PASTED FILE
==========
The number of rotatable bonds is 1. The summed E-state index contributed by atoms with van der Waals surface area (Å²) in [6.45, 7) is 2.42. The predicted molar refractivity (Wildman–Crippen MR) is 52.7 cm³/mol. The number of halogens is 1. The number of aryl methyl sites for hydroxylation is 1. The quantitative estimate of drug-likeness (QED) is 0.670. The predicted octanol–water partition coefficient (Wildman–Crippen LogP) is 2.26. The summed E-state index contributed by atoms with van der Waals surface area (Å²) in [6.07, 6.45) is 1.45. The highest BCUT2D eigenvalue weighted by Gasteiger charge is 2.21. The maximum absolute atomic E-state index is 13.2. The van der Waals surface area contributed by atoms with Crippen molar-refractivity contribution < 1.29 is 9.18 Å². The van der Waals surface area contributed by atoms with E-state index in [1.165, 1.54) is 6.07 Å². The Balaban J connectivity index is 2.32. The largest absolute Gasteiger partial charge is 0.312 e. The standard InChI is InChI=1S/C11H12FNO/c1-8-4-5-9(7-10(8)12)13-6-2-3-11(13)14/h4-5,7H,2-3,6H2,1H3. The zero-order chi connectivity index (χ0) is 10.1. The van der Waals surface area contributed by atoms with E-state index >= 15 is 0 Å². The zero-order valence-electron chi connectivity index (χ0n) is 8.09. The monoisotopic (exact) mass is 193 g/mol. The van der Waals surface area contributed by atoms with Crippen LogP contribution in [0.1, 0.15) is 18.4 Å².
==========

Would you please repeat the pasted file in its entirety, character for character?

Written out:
The number of rotatable bonds is 1. The summed E-state index contributed by atoms with van der Waals surface area (Å²) in [6.45, 7) is 2.42. The predicted molar refractivity (Wildman–Crippen MR) is 52.7 cm³/mol. The number of halogens is 1. The number of aryl methyl sites for hydroxylation is 1. The quantitative estimate of drug-likeness (QED) is 0.670. The predicted octanol–water partition coefficient (Wildman–Crippen LogP) is 2.26. The summed E-state index contributed by atoms with van der Waals surface area (Å²) in [6.07, 6.45) is 1.45. The highest BCUT2D eigenvalue weighted by Gasteiger charge is 2.21. The maximum absolute atomic E-state index is 13.2. The van der Waals surface area contributed by atoms with Crippen molar-refractivity contribution < 1.29 is 9.18 Å². The van der Waals surface area contributed by atoms with E-state index in [1.165, 1.54) is 6.07 Å². The Balaban J connectivity index is 2.32. The largest absolute Gasteiger partial charge is 0.312 e. The standard InChI is InChI=1S/C11H12FNO/c1-8-4-5-9(7-10(8)12)13-6-2-3-11(13)14/h4-5,7H,2-3,6H2,1H3. The zero-order chi connectivity index (χ0) is 10.1. The van der Waals surface area contributed by atoms with E-state index >= 15 is 0 Å². The zero-order valence-electron chi connectivity index (χ0n) is 8.09. The monoisotopic (exact) mass is 193 g/mol. The van der Waals surface area contributed by atoms with Crippen LogP contribution in [0.1, 0.15) is 18.4 Å².